PromiseHowever, it would be incorrect to assume that Moltmann believes in the myth of progress; that the world is getting better and better. To the contrary, Moltmann believes that there is an inherent discontinuity between the world that is and the world that is coming. We would do well to remember the one of Moltmann’s early theologically formative experiences took place when he was a prisoner of war. In the midst of despair, he found hope. Further, it was precisely in the midst of despair that hope mattered. For this reason, Moltmann prefers to speak in terms of “promise” rather than “revelation.” Moltmann thus explains:
“… ‘promise’ does not in the first instance have the function of illuminating the existing reality of the world or of human nature, interpreting it, bringing out its truth and using a proper understanding of it to secure man’s agreement with it. Rather, it contradicts existing reality and discloses its own process concerning the future of Christ for man and the world. Revelation, recognized as promise and embraced in hope, thus sets an open stage for history, and fills it with missionary enterprise and responsible exercise of hope, accepting the suffering that is involved in the contradiction of reality, and setting out towards the promised future.”
In other words, “revelation” itself is eschatological in nature, and functions not to give individuals clarity regarding their existence, but rather as the promise of God to the community of believers. It serves to highlight the discontinuity between the world that is and the approaching future of God, and thereby to empower and mobilize the community of believers to partner with God in bringing his promised future into the present.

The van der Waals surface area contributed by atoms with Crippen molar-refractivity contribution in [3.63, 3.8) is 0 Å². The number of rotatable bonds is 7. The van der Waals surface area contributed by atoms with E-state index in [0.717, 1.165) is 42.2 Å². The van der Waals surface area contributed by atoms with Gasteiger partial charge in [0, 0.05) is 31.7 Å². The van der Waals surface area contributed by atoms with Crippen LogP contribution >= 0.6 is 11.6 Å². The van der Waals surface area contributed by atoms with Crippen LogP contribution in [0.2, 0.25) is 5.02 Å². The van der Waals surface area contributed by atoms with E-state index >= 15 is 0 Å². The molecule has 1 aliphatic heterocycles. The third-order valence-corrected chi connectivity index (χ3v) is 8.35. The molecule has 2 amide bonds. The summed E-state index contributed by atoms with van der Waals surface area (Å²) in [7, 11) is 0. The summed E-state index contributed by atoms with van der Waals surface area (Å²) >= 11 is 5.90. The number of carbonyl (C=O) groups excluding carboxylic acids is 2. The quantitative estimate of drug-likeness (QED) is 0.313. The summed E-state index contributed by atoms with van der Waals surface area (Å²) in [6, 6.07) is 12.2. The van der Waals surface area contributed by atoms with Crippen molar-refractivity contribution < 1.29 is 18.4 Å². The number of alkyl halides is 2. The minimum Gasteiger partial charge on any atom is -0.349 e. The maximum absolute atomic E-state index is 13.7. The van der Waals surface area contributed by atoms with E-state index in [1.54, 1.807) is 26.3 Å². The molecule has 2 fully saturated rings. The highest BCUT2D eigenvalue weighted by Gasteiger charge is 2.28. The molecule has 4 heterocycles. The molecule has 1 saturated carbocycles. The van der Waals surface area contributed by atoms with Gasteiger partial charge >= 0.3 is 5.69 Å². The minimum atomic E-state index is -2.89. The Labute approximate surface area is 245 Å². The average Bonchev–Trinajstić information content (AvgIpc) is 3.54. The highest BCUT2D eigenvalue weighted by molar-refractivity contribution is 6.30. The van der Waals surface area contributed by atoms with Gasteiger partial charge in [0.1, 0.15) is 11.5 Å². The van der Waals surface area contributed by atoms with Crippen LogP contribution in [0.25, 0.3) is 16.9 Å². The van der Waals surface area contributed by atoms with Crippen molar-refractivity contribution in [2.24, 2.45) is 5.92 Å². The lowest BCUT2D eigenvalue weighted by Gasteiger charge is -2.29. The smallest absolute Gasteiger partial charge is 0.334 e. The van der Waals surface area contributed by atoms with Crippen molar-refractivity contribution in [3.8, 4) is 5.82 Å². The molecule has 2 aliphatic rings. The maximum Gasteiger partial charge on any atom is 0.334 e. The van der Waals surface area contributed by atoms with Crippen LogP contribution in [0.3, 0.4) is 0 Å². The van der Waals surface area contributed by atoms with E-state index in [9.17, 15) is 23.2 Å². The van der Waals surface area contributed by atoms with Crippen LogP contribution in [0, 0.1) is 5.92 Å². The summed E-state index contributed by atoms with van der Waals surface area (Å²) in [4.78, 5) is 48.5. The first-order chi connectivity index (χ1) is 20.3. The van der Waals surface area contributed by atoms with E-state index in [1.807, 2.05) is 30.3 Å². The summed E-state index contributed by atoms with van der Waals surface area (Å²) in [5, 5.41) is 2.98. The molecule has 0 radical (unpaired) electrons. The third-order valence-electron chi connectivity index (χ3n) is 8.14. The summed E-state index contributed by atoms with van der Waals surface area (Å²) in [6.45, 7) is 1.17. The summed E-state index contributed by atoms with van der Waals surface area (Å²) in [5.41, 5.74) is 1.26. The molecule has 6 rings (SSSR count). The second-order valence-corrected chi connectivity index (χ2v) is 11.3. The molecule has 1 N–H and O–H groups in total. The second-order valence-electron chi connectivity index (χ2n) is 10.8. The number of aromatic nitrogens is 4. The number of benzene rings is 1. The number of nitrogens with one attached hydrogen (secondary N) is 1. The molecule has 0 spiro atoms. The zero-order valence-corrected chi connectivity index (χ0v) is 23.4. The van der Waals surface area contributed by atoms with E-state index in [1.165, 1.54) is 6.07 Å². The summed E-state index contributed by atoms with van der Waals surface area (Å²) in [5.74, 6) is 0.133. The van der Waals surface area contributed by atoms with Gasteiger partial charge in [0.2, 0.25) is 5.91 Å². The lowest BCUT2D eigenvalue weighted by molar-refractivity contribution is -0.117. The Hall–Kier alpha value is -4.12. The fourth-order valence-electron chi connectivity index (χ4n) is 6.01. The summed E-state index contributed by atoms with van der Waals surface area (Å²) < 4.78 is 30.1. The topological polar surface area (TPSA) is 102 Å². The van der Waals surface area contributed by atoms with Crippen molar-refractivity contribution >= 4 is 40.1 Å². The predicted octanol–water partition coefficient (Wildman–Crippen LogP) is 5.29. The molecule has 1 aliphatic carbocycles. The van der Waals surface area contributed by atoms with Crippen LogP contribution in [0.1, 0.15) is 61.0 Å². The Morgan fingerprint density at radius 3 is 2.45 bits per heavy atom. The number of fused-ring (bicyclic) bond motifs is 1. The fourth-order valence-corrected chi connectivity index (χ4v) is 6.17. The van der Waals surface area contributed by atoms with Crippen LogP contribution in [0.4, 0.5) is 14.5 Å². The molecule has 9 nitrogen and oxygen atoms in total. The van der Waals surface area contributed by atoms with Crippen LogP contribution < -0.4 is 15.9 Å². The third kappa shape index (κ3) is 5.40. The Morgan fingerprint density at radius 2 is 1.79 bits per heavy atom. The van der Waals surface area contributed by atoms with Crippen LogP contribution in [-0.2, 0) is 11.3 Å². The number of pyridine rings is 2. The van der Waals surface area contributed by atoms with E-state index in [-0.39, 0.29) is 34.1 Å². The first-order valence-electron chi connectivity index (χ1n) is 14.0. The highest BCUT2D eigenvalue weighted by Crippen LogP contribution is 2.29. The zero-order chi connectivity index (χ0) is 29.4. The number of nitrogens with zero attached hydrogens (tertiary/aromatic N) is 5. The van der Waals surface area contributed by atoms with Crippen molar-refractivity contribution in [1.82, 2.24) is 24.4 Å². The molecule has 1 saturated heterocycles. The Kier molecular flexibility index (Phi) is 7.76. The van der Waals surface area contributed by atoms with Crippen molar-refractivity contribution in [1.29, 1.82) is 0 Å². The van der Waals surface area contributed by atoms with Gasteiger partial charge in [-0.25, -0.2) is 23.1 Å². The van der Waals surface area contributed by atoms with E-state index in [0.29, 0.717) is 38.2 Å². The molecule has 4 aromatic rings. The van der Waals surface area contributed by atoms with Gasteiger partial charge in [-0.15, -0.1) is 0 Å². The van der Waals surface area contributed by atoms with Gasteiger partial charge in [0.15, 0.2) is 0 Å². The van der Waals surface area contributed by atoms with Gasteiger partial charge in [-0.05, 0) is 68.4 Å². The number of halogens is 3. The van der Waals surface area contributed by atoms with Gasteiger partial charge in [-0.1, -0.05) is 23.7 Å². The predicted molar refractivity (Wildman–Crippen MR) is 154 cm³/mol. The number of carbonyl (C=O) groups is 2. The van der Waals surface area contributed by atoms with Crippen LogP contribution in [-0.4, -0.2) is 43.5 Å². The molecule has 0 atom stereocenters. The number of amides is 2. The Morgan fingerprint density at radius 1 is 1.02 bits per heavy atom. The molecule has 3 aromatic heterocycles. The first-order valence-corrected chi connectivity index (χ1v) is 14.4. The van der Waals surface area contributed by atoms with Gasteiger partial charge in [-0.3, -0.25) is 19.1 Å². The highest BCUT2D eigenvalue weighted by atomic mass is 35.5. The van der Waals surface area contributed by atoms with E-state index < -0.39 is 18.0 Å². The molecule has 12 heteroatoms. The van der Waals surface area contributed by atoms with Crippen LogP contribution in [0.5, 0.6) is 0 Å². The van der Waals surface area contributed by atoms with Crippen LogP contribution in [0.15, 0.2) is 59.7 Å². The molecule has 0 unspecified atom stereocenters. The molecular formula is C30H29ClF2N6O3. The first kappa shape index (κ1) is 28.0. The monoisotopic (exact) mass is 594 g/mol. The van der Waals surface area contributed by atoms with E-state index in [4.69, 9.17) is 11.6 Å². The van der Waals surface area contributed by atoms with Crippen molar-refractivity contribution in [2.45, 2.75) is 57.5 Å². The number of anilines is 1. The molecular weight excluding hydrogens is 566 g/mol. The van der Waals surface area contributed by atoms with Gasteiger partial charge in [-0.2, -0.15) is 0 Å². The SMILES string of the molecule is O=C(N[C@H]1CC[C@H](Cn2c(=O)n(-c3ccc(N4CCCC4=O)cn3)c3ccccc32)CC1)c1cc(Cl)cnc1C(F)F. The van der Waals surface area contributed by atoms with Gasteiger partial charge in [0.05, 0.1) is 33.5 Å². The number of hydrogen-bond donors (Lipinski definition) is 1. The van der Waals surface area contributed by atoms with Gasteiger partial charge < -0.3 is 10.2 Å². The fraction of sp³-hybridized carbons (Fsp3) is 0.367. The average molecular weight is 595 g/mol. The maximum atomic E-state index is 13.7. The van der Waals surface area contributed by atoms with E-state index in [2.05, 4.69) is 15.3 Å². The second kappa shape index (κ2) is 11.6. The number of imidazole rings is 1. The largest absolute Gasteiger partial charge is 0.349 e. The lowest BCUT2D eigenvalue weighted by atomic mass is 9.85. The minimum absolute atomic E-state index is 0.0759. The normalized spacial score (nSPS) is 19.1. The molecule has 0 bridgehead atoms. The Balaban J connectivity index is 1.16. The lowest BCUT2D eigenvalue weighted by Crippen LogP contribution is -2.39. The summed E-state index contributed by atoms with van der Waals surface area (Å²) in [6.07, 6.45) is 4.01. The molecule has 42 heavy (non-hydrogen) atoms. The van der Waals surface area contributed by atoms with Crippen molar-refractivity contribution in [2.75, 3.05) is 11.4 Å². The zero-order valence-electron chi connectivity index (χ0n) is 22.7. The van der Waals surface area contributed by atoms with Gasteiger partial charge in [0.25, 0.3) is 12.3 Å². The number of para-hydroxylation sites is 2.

Left Behind-style eschatologies of despair tend to engender in their adherents a disengagement from the world, particularly in terms of social justice and ecological concerns. The sentiment seem to be, “Since this world is going to be destroyed anyway, what does it matter?” On the other hand, one might be tempted at this point to make a similar criticism of Moltmann’s eschatology; i.e. “If God’s future is inevitable, then why should we pour our lives and energies into something that will happen anyway?” Though such a question smacks of a repulsively selfish ego-centrism, Moltmann seems to anticipate it. He explains:
“…a promise reaches out beyond what is existently real into the sphere of what is not yet real, the sphere of the possible, and in the world anticipates what is promised. In so doing it opens up what is existently real for the futurely possible, and frees it from what fetters it to the past: if things are fixed and finished…reality can be reduced to a concept, and defined; if they are in process…they can be influenced only through anticipations of a possible future.”
So, for Moltmann, the promise of God opens up the possibility of the divine future in the present. It thus stands to reason that the community of believers would lay hold of these possibilities and potentialities for the in-breaking of the future reality of God. In Moltmann’s thought, it is not so much that the future is a fixed point that God is somehow pulling history inescapable toward. Rather, he seems to picture God as being located in the future beckoning us, with our conflicting history/reality towards Him.